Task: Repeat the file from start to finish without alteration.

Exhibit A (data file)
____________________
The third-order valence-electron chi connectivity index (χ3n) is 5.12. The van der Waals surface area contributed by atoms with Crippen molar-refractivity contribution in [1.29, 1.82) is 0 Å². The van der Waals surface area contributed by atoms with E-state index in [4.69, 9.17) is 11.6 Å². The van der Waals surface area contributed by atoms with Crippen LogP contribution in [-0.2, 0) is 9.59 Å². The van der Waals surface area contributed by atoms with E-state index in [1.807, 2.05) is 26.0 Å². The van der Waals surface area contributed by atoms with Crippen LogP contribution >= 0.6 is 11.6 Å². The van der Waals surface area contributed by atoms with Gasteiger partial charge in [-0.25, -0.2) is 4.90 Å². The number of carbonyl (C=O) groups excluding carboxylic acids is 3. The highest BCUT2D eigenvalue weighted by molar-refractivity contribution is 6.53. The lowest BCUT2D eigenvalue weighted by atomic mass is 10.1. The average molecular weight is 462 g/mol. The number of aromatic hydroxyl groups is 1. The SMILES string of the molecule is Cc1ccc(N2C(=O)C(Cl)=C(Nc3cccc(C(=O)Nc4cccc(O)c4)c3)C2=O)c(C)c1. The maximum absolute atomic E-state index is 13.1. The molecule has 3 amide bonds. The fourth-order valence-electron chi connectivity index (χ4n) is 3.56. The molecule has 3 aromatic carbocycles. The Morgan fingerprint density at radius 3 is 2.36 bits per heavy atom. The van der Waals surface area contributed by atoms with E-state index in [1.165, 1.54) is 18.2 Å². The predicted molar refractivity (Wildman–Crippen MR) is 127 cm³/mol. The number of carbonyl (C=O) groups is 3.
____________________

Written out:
The third-order valence-electron chi connectivity index (χ3n) is 5.12. The van der Waals surface area contributed by atoms with Crippen molar-refractivity contribution in [1.29, 1.82) is 0 Å². The van der Waals surface area contributed by atoms with E-state index in [4.69, 9.17) is 11.6 Å². The van der Waals surface area contributed by atoms with Crippen LogP contribution in [-0.2, 0) is 9.59 Å². The van der Waals surface area contributed by atoms with E-state index in [1.807, 2.05) is 26.0 Å². The van der Waals surface area contributed by atoms with Crippen LogP contribution >= 0.6 is 11.6 Å². The van der Waals surface area contributed by atoms with Gasteiger partial charge in [-0.25, -0.2) is 4.90 Å². The number of carbonyl (C=O) groups excluding carboxylic acids is 3. The highest BCUT2D eigenvalue weighted by molar-refractivity contribution is 6.53. The lowest BCUT2D eigenvalue weighted by atomic mass is 10.1. The average molecular weight is 462 g/mol. The number of aromatic hydroxyl groups is 1. The SMILES string of the molecule is Cc1ccc(N2C(=O)C(Cl)=C(Nc3cccc(C(=O)Nc4cccc(O)c4)c3)C2=O)c(C)c1. The maximum absolute atomic E-state index is 13.1. The molecule has 3 amide bonds. The fourth-order valence-electron chi connectivity index (χ4n) is 3.56. The molecule has 3 aromatic carbocycles. The Morgan fingerprint density at radius 3 is 2.36 bits per heavy atom. The van der Waals surface area contributed by atoms with E-state index in [1.165, 1.54) is 18.2 Å². The predicted molar refractivity (Wildman–Crippen MR) is 127 cm³/mol. The number of carbonyl (C=O) groups is 3.